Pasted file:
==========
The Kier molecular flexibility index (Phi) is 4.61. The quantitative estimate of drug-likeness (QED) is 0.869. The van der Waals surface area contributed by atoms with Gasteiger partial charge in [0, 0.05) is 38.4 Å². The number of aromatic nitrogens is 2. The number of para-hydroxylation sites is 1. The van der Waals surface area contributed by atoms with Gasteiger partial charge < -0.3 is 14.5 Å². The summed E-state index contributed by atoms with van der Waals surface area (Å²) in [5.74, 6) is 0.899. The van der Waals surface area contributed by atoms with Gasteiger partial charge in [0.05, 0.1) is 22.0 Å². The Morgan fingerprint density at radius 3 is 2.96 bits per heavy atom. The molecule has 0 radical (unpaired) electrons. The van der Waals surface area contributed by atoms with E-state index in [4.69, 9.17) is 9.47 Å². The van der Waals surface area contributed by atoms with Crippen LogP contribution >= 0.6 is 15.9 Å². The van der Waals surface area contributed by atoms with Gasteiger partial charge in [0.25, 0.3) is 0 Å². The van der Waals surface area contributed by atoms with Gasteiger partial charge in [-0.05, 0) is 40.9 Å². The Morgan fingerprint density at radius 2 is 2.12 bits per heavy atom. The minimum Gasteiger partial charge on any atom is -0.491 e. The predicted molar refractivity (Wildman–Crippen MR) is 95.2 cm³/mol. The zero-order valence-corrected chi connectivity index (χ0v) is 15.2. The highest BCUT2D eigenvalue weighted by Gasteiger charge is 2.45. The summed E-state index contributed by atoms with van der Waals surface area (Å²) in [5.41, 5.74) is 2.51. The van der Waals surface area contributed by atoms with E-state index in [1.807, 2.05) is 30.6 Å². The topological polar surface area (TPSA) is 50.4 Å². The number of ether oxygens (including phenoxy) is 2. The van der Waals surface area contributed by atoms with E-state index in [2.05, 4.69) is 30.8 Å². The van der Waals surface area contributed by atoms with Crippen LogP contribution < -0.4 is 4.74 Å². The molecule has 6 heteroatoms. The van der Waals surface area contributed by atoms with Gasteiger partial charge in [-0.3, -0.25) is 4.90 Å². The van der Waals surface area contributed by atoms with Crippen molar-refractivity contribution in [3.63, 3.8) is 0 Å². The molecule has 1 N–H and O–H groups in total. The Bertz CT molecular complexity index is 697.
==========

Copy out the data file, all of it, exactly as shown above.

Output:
The Kier molecular flexibility index (Phi) is 4.61. The quantitative estimate of drug-likeness (QED) is 0.869. The van der Waals surface area contributed by atoms with Gasteiger partial charge in [0, 0.05) is 38.4 Å². The number of aromatic nitrogens is 2. The number of para-hydroxylation sites is 1. The van der Waals surface area contributed by atoms with Gasteiger partial charge < -0.3 is 14.5 Å². The summed E-state index contributed by atoms with van der Waals surface area (Å²) in [5.74, 6) is 0.899. The van der Waals surface area contributed by atoms with Gasteiger partial charge in [0.05, 0.1) is 22.0 Å². The Morgan fingerprint density at radius 3 is 2.96 bits per heavy atom. The molecule has 0 radical (unpaired) electrons. The van der Waals surface area contributed by atoms with E-state index in [4.69, 9.17) is 9.47 Å². The van der Waals surface area contributed by atoms with Crippen LogP contribution >= 0.6 is 15.9 Å². The van der Waals surface area contributed by atoms with Gasteiger partial charge in [0.25, 0.3) is 0 Å². The van der Waals surface area contributed by atoms with Gasteiger partial charge in [-0.05, 0) is 40.9 Å². The Morgan fingerprint density at radius 2 is 2.12 bits per heavy atom. The minimum Gasteiger partial charge on any atom is -0.491 e. The predicted molar refractivity (Wildman–Crippen MR) is 95.2 cm³/mol. The zero-order valence-corrected chi connectivity index (χ0v) is 15.2. The highest BCUT2D eigenvalue weighted by Gasteiger charge is 2.45. The summed E-state index contributed by atoms with van der Waals surface area (Å²) in [5.41, 5.74) is 2.51. The van der Waals surface area contributed by atoms with E-state index in [1.807, 2.05) is 30.6 Å². The topological polar surface area (TPSA) is 50.4 Å². The number of ether oxygens (including phenoxy) is 2. The van der Waals surface area contributed by atoms with E-state index in [2.05, 4.69) is 30.8 Å². The van der Waals surface area contributed by atoms with Crippen LogP contribution < -0.4 is 4.74 Å². The molecule has 6 heteroatoms. The van der Waals surface area contributed by atoms with Gasteiger partial charge in [-0.3, -0.25) is 4.90 Å². The van der Waals surface area contributed by atoms with Crippen molar-refractivity contribution in [3.63, 3.8) is 0 Å². The molecule has 1 N–H and O–H groups in total. The Bertz CT molecular complexity index is 697.